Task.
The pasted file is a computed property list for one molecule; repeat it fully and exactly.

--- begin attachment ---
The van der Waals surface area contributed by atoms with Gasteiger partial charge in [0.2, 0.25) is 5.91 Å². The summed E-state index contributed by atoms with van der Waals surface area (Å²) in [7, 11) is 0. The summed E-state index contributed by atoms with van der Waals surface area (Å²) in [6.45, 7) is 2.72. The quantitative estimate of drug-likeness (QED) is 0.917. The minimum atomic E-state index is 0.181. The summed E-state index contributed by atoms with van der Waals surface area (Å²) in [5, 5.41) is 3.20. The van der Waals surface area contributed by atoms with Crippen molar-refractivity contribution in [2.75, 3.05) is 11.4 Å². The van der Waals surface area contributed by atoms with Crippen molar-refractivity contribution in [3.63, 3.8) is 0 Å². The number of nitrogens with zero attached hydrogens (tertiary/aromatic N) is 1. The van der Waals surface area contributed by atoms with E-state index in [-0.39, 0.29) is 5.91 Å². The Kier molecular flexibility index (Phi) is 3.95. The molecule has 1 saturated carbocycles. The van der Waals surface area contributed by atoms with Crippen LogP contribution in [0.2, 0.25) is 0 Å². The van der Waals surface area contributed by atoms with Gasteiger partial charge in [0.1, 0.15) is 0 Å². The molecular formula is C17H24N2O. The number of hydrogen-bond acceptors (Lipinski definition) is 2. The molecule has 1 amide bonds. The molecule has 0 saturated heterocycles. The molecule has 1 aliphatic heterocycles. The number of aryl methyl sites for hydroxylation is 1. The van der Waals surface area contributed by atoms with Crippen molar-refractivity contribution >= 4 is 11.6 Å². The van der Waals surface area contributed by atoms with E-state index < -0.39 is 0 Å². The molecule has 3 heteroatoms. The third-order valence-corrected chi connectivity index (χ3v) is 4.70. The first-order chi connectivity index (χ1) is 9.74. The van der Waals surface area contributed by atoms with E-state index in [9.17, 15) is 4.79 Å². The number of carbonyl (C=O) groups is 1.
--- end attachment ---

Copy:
The van der Waals surface area contributed by atoms with Gasteiger partial charge in [0.2, 0.25) is 5.91 Å². The summed E-state index contributed by atoms with van der Waals surface area (Å²) in [7, 11) is 0. The summed E-state index contributed by atoms with van der Waals surface area (Å²) in [6.45, 7) is 2.72. The quantitative estimate of drug-likeness (QED) is 0.917. The minimum atomic E-state index is 0.181. The summed E-state index contributed by atoms with van der Waals surface area (Å²) in [5, 5.41) is 3.20. The van der Waals surface area contributed by atoms with Crippen molar-refractivity contribution in [2.75, 3.05) is 11.4 Å². The van der Waals surface area contributed by atoms with Crippen molar-refractivity contribution in [3.63, 3.8) is 0 Å². The number of nitrogens with zero attached hydrogens (tertiary/aromatic N) is 1. The van der Waals surface area contributed by atoms with E-state index in [-0.39, 0.29) is 5.91 Å². The Kier molecular flexibility index (Phi) is 3.95. The molecule has 1 saturated carbocycles. The van der Waals surface area contributed by atoms with Crippen LogP contribution in [0.2, 0.25) is 0 Å². The van der Waals surface area contributed by atoms with Gasteiger partial charge in [0.1, 0.15) is 0 Å². The molecular formula is C17H24N2O. The number of hydrogen-bond acceptors (Lipinski definition) is 2. The molecule has 1 amide bonds. The molecule has 0 saturated heterocycles. The molecule has 1 aliphatic heterocycles. The number of aryl methyl sites for hydroxylation is 1. The van der Waals surface area contributed by atoms with Crippen molar-refractivity contribution >= 4 is 11.6 Å². The van der Waals surface area contributed by atoms with E-state index < -0.39 is 0 Å². The molecule has 3 heteroatoms. The third-order valence-corrected chi connectivity index (χ3v) is 4.70. The first-order chi connectivity index (χ1) is 9.74. The van der Waals surface area contributed by atoms with E-state index in [9.17, 15) is 4.79 Å². The number of carbonyl (C=O) groups is 1.